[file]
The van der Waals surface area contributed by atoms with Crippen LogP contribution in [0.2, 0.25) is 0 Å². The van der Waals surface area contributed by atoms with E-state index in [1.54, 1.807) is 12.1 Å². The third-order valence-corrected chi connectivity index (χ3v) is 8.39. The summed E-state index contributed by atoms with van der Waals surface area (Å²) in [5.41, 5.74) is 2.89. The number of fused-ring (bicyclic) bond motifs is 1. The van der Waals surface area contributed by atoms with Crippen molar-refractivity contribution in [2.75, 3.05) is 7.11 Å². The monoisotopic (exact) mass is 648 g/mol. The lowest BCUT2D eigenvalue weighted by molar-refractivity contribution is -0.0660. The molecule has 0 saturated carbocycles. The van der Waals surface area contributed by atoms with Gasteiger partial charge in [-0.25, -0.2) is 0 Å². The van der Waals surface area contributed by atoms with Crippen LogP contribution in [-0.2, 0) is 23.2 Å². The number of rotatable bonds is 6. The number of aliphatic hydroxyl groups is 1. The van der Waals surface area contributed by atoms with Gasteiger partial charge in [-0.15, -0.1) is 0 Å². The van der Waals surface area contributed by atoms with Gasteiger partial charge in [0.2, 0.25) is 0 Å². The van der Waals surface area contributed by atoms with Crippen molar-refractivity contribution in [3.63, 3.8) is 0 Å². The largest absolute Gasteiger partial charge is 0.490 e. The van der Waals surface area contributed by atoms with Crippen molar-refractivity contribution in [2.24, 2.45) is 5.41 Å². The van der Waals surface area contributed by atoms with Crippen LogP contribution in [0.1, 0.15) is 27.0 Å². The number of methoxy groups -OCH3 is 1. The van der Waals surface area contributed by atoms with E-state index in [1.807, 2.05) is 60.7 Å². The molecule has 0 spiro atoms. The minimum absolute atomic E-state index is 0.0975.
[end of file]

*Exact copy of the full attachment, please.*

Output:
The van der Waals surface area contributed by atoms with Crippen LogP contribution in [0.2, 0.25) is 0 Å². The van der Waals surface area contributed by atoms with E-state index in [1.54, 1.807) is 12.1 Å². The third-order valence-corrected chi connectivity index (χ3v) is 8.39. The summed E-state index contributed by atoms with van der Waals surface area (Å²) in [5.41, 5.74) is 2.89. The number of fused-ring (bicyclic) bond motifs is 1. The van der Waals surface area contributed by atoms with Crippen molar-refractivity contribution in [2.75, 3.05) is 7.11 Å². The monoisotopic (exact) mass is 648 g/mol. The lowest BCUT2D eigenvalue weighted by molar-refractivity contribution is -0.0660. The molecule has 0 saturated carbocycles. The van der Waals surface area contributed by atoms with Gasteiger partial charge in [-0.25, -0.2) is 0 Å². The van der Waals surface area contributed by atoms with Crippen LogP contribution in [-0.2, 0) is 23.2 Å². The number of rotatable bonds is 6. The number of aliphatic hydroxyl groups is 1. The van der Waals surface area contributed by atoms with Gasteiger partial charge in [-0.15, -0.1) is 0 Å². The van der Waals surface area contributed by atoms with Gasteiger partial charge in [0.2, 0.25) is 0 Å². The van der Waals surface area contributed by atoms with Crippen molar-refractivity contribution in [3.63, 3.8) is 0 Å². The largest absolute Gasteiger partial charge is 0.490 e. The van der Waals surface area contributed by atoms with Crippen molar-refractivity contribution in [2.24, 2.45) is 5.41 Å². The van der Waals surface area contributed by atoms with Crippen LogP contribution in [0.1, 0.15) is 27.0 Å². The number of methoxy groups -OCH3 is 1. The van der Waals surface area contributed by atoms with E-state index in [1.807, 2.05) is 60.7 Å². The molecule has 0 spiro atoms. The minimum absolute atomic E-state index is 0.0975.